When moving the thought of new business, new business cards, a new website and new friends was already overwhelming enough--the last thing I wanted to think about were all the technical aspects. Did you just bring up TAXES?!?! Can't you see I'm already crying in the corner?!?!? When starting a business in a new state (or ever) it is essential that the first things you do before ordering up all those fancy thank you notes is get yourself LEGIT. Sigh. I know, I know, most creative people aren't business savvy, so find yourself some help if necessary, but it's important you get everything on the backend of your new (and soon to be thriving) business secure before things pick up--ensuring you don't get so focused on emailing and booking that you forget about it and then find yourself in a potentially sticky situation (like--SUED!). It seems daunting and lots of people put these steps off because they don't feel like a professional or have a clue where to even start and I'm here to say it's not that bad! Or even time-consuming! It will take you all of a day to get everything lined up and you will feel exceptionally proud of yourself when you do-- and most importantly secure, because now you're protected. 1. Get registered. The details for this vary from state to state, but register your business with Uncle Sam. It makes you legal, provides you with the business tax ID number, and makes you legal. (This is also something you must do in order to open a business checking account, also very important!). Decide if you're going to be an LLC, Sole Proprietor, Corporation, etc. (I am no lawyer, so don't ask me, but there are benefits and disadvantages to each depending on which one-- choose wisely!). If you're in Hawai'i, here's the Hawaii Business Express site.
2. Business Checking. After you receive your tax ID number and business license, head to your favorite bank and sign up for a business checking account. Otherwise it's easy to get money all mixed up in your own personal account and make taxes a nightmare! It's also a heck of a lot more professional to ask clients to pay XXX Photography rather than yourself. Once you've got that set-up I would immediatly suggest investing in Quickbooks online (it can hook-up to your online checking account and help manage it in real time!) or whatever accounting software you prefer. Mint is also fabulous program to visualize where you spend the most, allow for simple budgeting, and keeping track of expenses. SAVE THOSE RECEIPTS! You'll need them.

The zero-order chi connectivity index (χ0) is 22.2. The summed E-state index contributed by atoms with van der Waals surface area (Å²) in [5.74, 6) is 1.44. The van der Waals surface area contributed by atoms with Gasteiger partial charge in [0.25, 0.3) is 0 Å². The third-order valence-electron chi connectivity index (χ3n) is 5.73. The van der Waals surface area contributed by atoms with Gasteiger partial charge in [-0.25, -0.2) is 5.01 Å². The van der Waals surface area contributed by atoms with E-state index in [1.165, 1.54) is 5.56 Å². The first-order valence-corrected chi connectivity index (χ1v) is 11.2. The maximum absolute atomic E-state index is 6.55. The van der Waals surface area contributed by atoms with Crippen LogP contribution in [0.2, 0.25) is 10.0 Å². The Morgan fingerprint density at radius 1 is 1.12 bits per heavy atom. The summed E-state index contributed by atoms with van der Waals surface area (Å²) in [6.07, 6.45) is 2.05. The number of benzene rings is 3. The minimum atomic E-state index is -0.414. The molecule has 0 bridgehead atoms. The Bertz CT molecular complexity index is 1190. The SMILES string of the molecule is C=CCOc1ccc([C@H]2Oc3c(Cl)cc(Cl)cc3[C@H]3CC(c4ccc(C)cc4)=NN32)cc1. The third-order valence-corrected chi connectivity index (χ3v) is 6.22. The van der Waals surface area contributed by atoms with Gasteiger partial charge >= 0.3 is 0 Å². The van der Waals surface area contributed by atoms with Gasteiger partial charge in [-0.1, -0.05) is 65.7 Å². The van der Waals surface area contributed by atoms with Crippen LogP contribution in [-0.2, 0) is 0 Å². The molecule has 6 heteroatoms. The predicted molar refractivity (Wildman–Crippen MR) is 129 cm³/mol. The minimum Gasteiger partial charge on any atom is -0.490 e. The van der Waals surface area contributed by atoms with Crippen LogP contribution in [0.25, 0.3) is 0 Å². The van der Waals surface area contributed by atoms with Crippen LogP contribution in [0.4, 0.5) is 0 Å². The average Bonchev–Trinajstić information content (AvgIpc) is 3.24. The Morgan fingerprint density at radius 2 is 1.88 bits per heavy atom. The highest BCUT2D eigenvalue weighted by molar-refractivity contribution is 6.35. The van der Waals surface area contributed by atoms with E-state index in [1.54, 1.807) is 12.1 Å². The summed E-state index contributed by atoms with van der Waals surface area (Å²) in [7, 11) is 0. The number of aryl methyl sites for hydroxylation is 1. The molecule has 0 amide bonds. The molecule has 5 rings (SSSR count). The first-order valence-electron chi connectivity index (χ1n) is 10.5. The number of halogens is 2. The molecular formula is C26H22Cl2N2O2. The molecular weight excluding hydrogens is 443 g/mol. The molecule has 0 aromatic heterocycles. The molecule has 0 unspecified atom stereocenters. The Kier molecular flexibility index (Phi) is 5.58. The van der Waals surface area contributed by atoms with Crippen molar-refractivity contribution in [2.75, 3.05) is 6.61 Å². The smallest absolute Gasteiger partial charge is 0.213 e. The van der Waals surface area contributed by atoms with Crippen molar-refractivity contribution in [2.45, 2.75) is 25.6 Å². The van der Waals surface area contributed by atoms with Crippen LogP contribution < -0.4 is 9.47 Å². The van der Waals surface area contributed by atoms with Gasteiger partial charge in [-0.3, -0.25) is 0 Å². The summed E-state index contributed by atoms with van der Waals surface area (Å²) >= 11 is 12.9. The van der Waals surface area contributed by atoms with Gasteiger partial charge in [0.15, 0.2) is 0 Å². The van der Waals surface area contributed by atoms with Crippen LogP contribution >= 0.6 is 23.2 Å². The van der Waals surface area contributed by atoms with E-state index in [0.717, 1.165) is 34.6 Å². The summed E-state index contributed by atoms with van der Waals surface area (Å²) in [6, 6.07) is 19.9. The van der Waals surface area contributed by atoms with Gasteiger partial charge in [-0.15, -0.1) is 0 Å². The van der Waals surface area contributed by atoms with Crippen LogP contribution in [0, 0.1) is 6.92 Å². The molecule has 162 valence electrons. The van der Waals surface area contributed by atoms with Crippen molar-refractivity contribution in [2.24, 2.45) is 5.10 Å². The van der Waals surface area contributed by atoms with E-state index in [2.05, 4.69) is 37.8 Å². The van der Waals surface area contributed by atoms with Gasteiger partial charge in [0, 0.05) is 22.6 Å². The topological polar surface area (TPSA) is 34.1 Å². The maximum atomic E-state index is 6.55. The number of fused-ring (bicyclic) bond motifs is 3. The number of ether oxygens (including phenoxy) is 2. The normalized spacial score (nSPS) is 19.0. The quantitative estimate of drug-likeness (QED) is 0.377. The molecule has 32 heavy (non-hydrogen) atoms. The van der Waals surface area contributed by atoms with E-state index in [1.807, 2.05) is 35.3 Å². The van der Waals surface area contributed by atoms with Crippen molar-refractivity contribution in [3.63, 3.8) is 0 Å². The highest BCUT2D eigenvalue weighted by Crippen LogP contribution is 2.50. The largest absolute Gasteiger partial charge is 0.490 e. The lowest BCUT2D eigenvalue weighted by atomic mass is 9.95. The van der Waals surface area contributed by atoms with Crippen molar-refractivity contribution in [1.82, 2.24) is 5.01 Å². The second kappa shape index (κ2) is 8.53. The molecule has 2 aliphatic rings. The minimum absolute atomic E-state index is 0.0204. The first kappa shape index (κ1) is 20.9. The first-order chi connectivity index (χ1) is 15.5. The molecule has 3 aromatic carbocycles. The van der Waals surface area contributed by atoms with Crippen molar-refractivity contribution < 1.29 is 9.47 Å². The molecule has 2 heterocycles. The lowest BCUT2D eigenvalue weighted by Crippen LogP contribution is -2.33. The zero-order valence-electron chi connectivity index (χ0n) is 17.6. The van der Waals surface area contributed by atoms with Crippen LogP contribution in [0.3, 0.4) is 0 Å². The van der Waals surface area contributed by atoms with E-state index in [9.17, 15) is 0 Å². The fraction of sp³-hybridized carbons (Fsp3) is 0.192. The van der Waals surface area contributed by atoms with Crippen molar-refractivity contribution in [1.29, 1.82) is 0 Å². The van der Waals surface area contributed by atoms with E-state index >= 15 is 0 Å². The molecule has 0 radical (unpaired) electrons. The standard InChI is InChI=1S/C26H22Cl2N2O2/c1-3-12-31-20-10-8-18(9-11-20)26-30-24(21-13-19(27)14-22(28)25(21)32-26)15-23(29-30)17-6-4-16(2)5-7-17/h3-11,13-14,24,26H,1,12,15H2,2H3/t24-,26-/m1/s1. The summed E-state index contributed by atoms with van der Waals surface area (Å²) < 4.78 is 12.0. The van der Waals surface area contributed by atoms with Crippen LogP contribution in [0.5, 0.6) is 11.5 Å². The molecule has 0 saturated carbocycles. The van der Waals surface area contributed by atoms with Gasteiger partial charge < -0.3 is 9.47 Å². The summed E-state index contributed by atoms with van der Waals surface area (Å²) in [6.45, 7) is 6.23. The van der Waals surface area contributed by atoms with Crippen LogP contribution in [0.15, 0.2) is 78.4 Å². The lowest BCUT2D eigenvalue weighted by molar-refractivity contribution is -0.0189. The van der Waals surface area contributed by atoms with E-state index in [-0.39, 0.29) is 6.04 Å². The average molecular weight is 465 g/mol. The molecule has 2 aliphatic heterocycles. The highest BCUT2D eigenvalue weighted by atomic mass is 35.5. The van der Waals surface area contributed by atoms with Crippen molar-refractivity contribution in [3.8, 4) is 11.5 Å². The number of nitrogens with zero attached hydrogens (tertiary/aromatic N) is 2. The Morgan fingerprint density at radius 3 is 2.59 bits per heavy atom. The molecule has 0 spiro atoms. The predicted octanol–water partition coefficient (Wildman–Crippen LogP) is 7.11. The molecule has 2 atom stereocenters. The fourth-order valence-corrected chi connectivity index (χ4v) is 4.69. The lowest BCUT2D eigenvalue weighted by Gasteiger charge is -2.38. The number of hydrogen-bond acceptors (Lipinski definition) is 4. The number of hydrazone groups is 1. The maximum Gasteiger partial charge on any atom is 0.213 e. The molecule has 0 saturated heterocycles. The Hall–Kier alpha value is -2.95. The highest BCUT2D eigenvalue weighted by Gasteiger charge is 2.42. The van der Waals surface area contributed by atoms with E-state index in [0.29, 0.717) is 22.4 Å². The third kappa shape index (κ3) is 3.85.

3. Business Insurance. The idea of insurance is kind of crazy to me but WE NEED IT. It covers you and your gear under the craziest of circumstances. A lot of hotels and venues require you carry liability of at least $1,000,000 (that's one MILLLLIONNNNN dollars). I purchased my insurance locally at State Farm (Shelli Tougichi! Call her and I get $10 holla). My liability is $2,000,000 and my gear is covered in all sorts of events, even while photographing weddings on the mainland, when traveling with my Contax to Thailand, or if I were to --gasp--drop it in the ocean on a shoot. They'd also cover any legal fees potentially arising from business. I can't express it enough, BUSINESS INSURANCE IS A MUST, GET IT RIGHT NOW! Have it yet? Okay good. To make sure I got what I needed I made an appointment, fixed my hair, took my most expensive gear in (at their request) and sat down with an agent to cover all my bases and ask questions. It was super informative and helpful and only costs me about $35/month.
For photography and creative business specific insurance, Hill + Usher is awesome, a lot of my photographer friends us them. You can apply for a quote directly from their website and do all the work in your yoga pants, no hair fixing required.
4. Get a permit. There's a good chance this doesn't apply where you live, but if you're in Hawai'i you need an Annual Film Permit to be able to shoot most places around the island. Hawai'i is an attraction with a lot of photography and Hollywood cinema happening at any given time, so permits are required across the board for all professionals, big time or not, to be able to shoot. This way the state also makes sure you are aware of any rules and regulations pertaing to where you can and cannot photograph. There are hotels and other parks/beaches that require separate permits of their own in order to conduct business there, so it's important that you always inquire and secure the proper permissions before getting shutter happy. Don't want to wind up fined! If I remember correctly, Manhattan requires a film permit as well.
Once you complete these seemingly elaborate but surprisingly simple tasks, REJOICE! You've just done tremendous things in the legality of your business, hip hip! You deserve a pat on the back. Or champagne. What, it's only 1pm? Who's lookin'?!?!?